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In my HexGridUtilities project (Open Source, MIT Licence) I found it both useful and performant to define the coordinates of a hex as a vector of four integers - the rectangular coordinates and the obtuse (120 degrees between basis vectors) coordinates. Although I initially used Lazy calculations, it turned out to be more performant to always track both. ...


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You'll probably want distance eventually, so I'd use Marco13's solution. However if you only need adjacency, there's a simpler way. Because every other row is offset, the logic is going to be different for odd and even rows. Look around 2,3 (odd y) and you'll see the x==2 column bends to the right like ">". If you look at 2,2 (even y), the x==2 column bends ...


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If I understood you correctly, you only want to know whether two tiles, specified by their 2D offset coordinates, are adjacent or not. For any question related to hexagon grids, I'd recommend to refer to the Hexagonal Grids page by Amit Patel. It contains the mathematical backgrounds as well as excellent animated interactive examples, and probably ...


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Breadth First Search can calculate every location reachable from a start position, and it can also count how many steps to that location. (If some steps take more "moves" then use Dijkstra's Algorithm instead). See the fourth demo on this page. You would tell the algorithm to stop after some number of moves, so that it doesn't keep exploring the rest of the ...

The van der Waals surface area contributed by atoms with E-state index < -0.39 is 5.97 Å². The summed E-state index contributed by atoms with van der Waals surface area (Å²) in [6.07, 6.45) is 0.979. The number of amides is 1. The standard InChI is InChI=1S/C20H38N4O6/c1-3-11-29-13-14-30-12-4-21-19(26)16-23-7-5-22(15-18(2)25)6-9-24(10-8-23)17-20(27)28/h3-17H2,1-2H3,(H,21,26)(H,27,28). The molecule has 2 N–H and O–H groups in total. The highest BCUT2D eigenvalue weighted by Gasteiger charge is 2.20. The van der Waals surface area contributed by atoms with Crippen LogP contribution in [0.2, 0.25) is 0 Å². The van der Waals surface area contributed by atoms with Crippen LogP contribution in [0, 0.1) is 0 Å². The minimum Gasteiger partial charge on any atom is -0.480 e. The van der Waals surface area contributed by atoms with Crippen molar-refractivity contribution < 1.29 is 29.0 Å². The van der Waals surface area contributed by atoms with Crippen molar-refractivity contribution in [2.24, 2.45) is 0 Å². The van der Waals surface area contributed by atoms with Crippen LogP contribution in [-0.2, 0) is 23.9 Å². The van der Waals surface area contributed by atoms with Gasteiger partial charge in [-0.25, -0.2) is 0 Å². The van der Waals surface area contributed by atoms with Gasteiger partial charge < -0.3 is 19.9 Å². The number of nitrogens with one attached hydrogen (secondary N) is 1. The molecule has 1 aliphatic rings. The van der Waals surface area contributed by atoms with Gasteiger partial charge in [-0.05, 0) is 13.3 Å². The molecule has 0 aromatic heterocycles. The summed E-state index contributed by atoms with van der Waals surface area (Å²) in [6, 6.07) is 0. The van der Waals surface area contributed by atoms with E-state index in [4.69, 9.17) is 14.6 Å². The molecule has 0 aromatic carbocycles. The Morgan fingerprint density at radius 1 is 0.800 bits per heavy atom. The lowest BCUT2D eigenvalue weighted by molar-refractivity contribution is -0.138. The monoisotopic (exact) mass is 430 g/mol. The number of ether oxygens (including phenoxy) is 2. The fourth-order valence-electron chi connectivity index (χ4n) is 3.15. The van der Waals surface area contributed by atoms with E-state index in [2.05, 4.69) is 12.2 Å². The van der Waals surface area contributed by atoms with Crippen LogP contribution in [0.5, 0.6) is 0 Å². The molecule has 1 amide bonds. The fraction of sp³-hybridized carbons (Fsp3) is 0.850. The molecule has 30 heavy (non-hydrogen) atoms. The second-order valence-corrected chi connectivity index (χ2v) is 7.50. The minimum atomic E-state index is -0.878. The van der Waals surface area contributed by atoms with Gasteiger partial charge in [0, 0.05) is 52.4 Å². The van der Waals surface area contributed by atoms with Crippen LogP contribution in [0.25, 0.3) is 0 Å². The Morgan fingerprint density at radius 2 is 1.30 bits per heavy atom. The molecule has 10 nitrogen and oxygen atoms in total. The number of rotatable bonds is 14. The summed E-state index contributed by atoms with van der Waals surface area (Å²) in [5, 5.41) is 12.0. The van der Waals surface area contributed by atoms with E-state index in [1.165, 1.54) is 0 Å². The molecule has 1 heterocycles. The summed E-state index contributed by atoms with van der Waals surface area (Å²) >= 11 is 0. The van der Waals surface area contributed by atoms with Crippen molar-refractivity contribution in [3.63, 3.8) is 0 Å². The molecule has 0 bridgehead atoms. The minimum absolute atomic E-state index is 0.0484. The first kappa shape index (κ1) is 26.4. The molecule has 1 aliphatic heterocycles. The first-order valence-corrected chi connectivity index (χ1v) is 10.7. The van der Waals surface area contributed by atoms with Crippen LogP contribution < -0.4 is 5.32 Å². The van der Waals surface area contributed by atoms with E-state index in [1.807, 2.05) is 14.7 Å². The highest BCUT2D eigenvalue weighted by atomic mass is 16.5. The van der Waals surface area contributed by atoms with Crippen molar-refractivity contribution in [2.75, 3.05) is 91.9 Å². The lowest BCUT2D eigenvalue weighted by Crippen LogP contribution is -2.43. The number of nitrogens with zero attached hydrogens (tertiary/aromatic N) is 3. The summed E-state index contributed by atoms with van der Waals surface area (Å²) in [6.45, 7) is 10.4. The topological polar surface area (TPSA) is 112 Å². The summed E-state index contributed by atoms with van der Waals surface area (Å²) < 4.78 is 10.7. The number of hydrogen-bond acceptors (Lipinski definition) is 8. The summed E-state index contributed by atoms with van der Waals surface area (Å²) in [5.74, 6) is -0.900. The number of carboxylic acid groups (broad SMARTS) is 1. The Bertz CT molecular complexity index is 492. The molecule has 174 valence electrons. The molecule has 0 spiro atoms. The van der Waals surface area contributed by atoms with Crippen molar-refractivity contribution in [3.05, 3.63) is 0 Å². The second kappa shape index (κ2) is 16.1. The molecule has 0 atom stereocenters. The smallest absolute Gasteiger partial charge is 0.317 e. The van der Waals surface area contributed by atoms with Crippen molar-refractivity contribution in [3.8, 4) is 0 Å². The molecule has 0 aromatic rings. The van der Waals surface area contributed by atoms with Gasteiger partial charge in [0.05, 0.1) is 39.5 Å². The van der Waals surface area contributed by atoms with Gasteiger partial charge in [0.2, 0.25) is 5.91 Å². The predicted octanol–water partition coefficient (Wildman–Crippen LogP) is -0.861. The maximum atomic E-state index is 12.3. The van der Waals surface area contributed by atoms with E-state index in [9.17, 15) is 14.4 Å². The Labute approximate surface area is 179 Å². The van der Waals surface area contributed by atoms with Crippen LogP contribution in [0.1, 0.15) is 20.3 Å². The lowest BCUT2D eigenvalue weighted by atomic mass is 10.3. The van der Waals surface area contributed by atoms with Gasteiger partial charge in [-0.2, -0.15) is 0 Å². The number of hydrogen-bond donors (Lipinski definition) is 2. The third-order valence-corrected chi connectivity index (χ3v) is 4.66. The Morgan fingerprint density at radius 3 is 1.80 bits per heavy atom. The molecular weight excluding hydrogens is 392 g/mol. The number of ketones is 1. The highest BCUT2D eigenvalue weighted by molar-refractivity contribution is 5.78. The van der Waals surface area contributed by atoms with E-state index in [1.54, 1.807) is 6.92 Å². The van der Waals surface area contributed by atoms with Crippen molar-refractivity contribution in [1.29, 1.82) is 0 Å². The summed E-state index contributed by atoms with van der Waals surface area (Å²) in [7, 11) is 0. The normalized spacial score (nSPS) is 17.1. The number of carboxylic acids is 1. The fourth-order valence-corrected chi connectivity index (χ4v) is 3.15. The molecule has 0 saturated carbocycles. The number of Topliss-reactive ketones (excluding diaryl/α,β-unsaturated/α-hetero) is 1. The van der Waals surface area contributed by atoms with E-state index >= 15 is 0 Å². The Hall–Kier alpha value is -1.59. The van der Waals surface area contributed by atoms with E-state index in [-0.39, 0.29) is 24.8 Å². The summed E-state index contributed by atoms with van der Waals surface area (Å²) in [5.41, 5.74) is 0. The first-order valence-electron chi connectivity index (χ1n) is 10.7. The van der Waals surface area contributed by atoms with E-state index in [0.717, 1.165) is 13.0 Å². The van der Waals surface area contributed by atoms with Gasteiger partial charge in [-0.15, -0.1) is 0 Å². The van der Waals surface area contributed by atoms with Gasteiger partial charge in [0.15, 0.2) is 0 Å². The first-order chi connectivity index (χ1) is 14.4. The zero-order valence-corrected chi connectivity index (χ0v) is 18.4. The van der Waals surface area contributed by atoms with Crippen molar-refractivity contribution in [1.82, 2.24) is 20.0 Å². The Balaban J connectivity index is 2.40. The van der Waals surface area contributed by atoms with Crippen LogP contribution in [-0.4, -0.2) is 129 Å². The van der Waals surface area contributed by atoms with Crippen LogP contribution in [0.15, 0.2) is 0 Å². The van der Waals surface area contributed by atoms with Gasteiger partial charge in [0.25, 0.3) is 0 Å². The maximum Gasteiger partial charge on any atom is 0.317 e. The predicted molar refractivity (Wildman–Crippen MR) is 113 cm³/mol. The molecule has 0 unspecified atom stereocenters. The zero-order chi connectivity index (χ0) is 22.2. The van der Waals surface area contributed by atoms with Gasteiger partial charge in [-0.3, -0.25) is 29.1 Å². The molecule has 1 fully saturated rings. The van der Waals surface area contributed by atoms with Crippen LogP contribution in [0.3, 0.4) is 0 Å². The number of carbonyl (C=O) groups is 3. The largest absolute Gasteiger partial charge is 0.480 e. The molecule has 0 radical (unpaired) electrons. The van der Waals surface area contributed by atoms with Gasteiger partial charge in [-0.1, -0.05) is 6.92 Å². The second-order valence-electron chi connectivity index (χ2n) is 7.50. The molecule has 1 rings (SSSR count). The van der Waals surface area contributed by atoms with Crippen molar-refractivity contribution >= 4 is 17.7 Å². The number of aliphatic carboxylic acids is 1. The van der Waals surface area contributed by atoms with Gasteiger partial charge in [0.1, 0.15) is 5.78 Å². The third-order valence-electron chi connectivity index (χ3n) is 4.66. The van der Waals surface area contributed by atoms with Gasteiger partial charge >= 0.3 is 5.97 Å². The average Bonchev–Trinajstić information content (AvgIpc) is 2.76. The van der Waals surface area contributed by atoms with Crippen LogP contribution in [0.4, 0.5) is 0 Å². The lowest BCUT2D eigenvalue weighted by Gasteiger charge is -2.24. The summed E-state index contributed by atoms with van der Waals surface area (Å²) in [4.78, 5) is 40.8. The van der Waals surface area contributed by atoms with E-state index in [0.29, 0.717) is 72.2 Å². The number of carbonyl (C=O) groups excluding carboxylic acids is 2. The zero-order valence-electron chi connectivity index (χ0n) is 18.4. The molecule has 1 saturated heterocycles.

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There are several ways to achieve this, presumable you are not using Canvas but rather the DOM for your Isometric grid? If so, read on. Method Draw your Images at x10 the highest resolution you display them at, e.g. (1200x1200 for an image being displayed at 120x120). Vector (SVG) would be another choice, but fine detail is an issue for them, and, ...


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Eric Lippert presented a tutorial (in C# of course) on calculating Line-of-Sight with Shadowcasting for a square grid. The first five sessions define various objects used in the algorithm, with the final code private static Func<int, int, T> TranslateOrigin<T>(Func<int, int, T> f, int x, int y) { return (a, b) => f(a + x, b + ...


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Assuming your grid is represented as a 2d array of booleans (0 for path, 1 for wall) or integers (n for path, m for wall), and the player is smaller than the tiles, you need to check if any of the four corners of the player are inside a wall. If the center of the player's "square" is x, y and the width is w then you need to check in (x - width/2, y - ...



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